Bern has revamped some of their bike protection offerings with the new series of light, angularly-shaped & well-vented helmets all based on their new common FL-1 platform. First announced in late 2015, we got a closer look and some more details back in December of three different & updated versions for both road & trail. Our test helmets – this white FL-1 Trail and a black FL-1 Pavé MIPS – cover the wide breadth of the new FL-1 range, which replaces the outgoing Morrisons. With the Trail model starting at just $70 and the Pavé ringing up at $120, both share the same styling, ventilation, and in-mold shell. Come past the break to see how these new lids ride…
The new Trail helmet is relatively lightweight (our medium test size weighed in at 271g) and offers plenty of ventilation with 18 vents in total. The chin strap is easily adjusted and features a traditional click buckle situated under the rider’s chin. The Y-strap buckles slide back and forth smoothly to fit around the rider’s ears, though our tester did experience them slipping down over time. The visor does not offer any adjustability but is a simple yet effective piece.
The low-priced Trail version (white above) of the FL-1 line drops the 360° Boa cable retention system found on the higher end models (black, above right), and instead uses Bern’s Crank Fit Velo system. The Crank Fit setup is a more conventional dial wheel pulling a pair of plastic straps that still gives 270° of adjustability; it was quick and offered a good deal of security, even without the chin strap fastened.
While Bern offers a few models of the FL-1 line with the internal MIPS basket liner (yellow, above right) the Trail skips that for cost savings at $70. (The $130 FL-1 XC model is the MIPS version of the Trail). Vertical adjustment of both the Crank Fit and Boa helmets works by snapping into the EPS insert with 4 different levels that should fit most people’s heads (visible, above left). While this is somewhat more cumbersome than a slidable basket, it’s not an adjustment that should need to be made often, and does stay put. Using a more basic retention and dropping MIPS, the Trail shaves 30 bucks off the cheapest version of the FL-1 last year, which is nice. Despite the relatively spare padding when compared to the higher end MIPS model, the Trail was comfortable to wear for long rides of 3-4 hours, and both helmets show little wear after several months of use.
Riding with the Trail offers plenty of ventilation and an unobstructed field of view. Our main criticism was that, while the shape of the helmet looked like it was going to offer a large amount of rear coverage, it sits rather high on the wearer’s head, so does not offer the best protection down to the base of the skull at the neck, or around the ears.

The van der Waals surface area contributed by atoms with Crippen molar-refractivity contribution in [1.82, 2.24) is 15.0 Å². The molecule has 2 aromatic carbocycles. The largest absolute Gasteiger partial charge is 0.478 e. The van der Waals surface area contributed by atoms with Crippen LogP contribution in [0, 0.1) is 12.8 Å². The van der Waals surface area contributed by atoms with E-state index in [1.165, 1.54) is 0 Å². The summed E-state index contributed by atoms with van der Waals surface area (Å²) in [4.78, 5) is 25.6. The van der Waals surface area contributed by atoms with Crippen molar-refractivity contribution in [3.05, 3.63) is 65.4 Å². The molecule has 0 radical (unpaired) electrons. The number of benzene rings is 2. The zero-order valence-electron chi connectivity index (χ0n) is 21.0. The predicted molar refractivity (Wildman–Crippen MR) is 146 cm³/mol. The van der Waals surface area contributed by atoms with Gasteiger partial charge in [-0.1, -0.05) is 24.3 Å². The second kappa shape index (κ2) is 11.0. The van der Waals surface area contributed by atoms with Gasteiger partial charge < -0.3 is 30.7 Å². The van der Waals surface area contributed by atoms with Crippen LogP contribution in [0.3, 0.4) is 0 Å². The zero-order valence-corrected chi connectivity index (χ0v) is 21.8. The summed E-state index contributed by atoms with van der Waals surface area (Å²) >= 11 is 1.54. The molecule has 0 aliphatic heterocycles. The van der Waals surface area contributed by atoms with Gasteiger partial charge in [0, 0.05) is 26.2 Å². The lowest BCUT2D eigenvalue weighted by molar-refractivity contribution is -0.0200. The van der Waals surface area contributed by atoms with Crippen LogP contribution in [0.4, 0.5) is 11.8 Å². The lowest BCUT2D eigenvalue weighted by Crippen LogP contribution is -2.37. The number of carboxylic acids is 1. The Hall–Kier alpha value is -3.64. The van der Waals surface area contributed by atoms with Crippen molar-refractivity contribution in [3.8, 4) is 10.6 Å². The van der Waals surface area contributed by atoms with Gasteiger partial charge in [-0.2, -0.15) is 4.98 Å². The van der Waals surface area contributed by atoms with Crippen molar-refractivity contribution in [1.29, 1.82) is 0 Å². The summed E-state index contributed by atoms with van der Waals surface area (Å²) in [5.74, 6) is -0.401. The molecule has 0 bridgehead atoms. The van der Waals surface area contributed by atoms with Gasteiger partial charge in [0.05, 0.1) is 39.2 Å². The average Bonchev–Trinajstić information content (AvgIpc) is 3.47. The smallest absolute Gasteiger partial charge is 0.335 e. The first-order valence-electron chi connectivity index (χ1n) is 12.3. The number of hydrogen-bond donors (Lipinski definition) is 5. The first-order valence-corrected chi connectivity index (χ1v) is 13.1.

Bern got us a medium MIPS version as well to test and compare back-to-back, but the fit just wasn’t there for us. And our tester needed to size up to a large once MIPS was added in. To us it seems like both mediums use the identical EPS and in-mold shell, but then the MIPS liner sits inside taking up a bit of the available volume. That was enough that it didn’t fit our tester’s 57.5cm head, even though both are quoted for the same 55.5-59cm size range. We’ve heard secondhand from a couple of people who ride the same size in both variants, but our feeling is that riders interested in MIPS varieties will most likely need to size up, even though the Bern size chart indicates the same size range for both MIPS and regular models.
FL-1 Pavé with MIPS
Riding with a large version of the $120 MIPS-equipped Pavé similarly offers a wide field of view and is equally comfortable. The large MIPS helmet does offer slightly more side and rear protection than the medium regular lid, though neither comes as low in the back as one might expect when looking at it on the shelf. Like on the Trail, the Y-strap buckles of the Pavé tend to slide down over time, and will need to be slid back up every 3-4 rides. Maybe as the webbing gets worn more over time that will happen less and less. The Boa system does offer better fine adjustment of the head basket, and the higher end version’s pads are a bit softer. Ventilation is adequate in either, and the MIPS liner doesn’t seem to hamper airflow enough for us to notice (although the heat of summer hasn’t arrived yet.)
Overall, the FL-1 lineup promises solid ventilation, low weight, and sharp looks at a decent value. You can find all versions of the FL-1: Trail, XC and the Pavé – online now and at Bern dealers.